Nihiling

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It is hard to say just how much nihilism is actually being deployed in culture today, precisely in those vectors of radical politics which most claim to deploy it. Anarchists, nihilists, individualists and other self proclaimed extremists insist that they believe in nothing, only to immediately let fall from their mouths words which less resemble those of notable monsters of negation like De Sade, Stirner, Burroughs and Rimbaud and more resemble quaint words on bumper stickers and in the windows of Portland coffee shops. Not believing in God, not believing in any human institution is to them tantamount to following the LGBTQ and feminist gospels as though they were the Five Pillars of Islam.

Nihilism is not a tool for them. It is not a position. It is an intellectual fashion. One would do better to call them nihilers. What they are doing is not nihilism. They are, rather, nihiling, in the same way some people go slumming. They don't have to sleep in the street. They have an intellectual home to return to, so to speak.

Perhaps they grew up devout Christians. Perhaps they grew up with varying degrees of what they would later consider privilege. Later, however, something changes. They go through a transformation and suddenly, they are not only not what they were before, but rather, everything they were before has now become their enemy.

The emotive forces driving their old beliefs remain; they simply change direction. That, or if this doesn't take place literally on the scale of one person's life, what I describe serves as a metaphor for the way that the most self-destructive of western values get smuggled into radical politics and nihilist philosophy, often disguised as something intellectually dark and war-like, but which ultimately masks the fact that the things that most concern them in life are, not only their personal comforts, but the securing of constant adulation from everyone around them for these same comforts. 

One could call their monomaniacal hatred of bourgeois-Christian values passé; another way of looking at it would be to say that they've perfected the measures of self-martyrdom and victimhood which the church originally harbored and employed them to the service of blind nature and agency-less ecology. 

They read as though they've read half of half of Nietzsche's work. They sound as though they thought Max Stirner was talking specifically about their respective lives when he spoke of 'The Unique.' They act as though the value of De Sade's work is to illustrate the dangers of sexual repression. They're the reason the Right is confused as to what postmodernism actually is because, though these self-proclaimed nihilists don't believe in essential nature or reified abstract objects, they don't shut up about capitalism (and are thus mistaken for the staunch Marxists they are only accidentally related to ideologically).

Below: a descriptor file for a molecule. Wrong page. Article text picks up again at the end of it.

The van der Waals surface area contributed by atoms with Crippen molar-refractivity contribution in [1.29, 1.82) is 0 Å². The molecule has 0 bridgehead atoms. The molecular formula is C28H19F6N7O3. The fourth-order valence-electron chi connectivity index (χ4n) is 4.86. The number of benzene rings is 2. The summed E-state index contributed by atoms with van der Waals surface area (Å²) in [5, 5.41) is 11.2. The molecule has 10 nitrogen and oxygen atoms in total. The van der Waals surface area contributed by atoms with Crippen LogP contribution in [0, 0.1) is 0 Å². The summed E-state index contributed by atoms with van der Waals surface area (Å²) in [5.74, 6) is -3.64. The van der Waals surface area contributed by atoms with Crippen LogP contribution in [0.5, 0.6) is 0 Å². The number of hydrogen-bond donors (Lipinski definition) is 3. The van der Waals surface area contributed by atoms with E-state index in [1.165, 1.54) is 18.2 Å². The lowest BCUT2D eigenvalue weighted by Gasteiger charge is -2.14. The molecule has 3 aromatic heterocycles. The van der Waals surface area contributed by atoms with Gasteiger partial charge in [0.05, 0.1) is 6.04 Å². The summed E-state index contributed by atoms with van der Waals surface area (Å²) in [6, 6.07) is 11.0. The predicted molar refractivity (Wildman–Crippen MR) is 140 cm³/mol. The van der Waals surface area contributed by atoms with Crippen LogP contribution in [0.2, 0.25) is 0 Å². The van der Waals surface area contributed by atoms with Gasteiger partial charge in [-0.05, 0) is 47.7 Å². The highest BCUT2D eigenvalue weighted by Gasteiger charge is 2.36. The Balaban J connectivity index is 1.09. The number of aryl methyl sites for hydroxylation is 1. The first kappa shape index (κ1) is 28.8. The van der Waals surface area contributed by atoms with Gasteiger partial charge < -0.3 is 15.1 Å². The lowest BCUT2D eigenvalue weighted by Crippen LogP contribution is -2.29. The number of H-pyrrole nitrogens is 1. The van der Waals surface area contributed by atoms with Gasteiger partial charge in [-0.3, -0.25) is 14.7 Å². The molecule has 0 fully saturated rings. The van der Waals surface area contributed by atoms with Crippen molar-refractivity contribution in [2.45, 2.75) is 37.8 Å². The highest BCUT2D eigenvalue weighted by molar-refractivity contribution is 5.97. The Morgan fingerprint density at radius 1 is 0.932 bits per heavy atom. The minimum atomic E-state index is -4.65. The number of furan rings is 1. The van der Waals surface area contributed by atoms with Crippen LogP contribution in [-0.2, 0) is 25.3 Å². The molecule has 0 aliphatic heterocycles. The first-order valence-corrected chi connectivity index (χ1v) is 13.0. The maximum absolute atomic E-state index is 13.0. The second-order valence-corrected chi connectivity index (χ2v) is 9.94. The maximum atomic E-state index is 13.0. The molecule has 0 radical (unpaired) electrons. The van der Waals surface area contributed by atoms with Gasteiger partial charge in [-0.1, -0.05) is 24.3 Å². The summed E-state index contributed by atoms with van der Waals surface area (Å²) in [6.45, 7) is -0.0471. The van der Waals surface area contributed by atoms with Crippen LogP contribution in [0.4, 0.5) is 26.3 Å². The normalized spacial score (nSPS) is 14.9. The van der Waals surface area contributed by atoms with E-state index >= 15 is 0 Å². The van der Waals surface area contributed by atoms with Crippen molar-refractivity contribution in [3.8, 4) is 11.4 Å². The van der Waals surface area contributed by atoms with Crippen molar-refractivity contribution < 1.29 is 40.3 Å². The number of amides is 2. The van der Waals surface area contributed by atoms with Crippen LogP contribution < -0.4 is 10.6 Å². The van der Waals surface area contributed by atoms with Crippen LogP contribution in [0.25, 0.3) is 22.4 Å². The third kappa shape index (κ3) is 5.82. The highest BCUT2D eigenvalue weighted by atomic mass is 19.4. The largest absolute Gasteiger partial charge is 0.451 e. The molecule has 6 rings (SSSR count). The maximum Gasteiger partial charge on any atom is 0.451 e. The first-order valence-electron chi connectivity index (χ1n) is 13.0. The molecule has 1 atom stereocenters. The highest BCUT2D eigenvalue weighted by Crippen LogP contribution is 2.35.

Nihiling is when you are not really a nihilist in your mind but you play one in real life. One is vulnerable to this kind of charlatanry when one treats nihilism the philosophical issue as though it were an ideology. Nihilism is, ultimately, a problem to be grappled with, tested, exploited, questioned and positioned alongside everything else, rather than swallowed whole heartedly like a new inverted gospel. An ideology provides one with a means by which one can interpret everything in the world, but this has the net effect of serving the ideology itself, usually only giving the one who believes it a sense of tribal belonging which has been earned quite cheaply but which is, when all is said and done, not strong enough to withstand whatever more popular ideology may come along to knock it down afterward.

Most people who call themselves nihilists are just liberals or conservatives who have attached themselves to the essence of their liberal or conservative values without all the institutional and cultural and ethical simulacra. If one wants to get to the heart of what is wrong with western values today, one shouldn't blame these people, but one would certainly be wise to take note of them alongside those they most unwittingly resemble.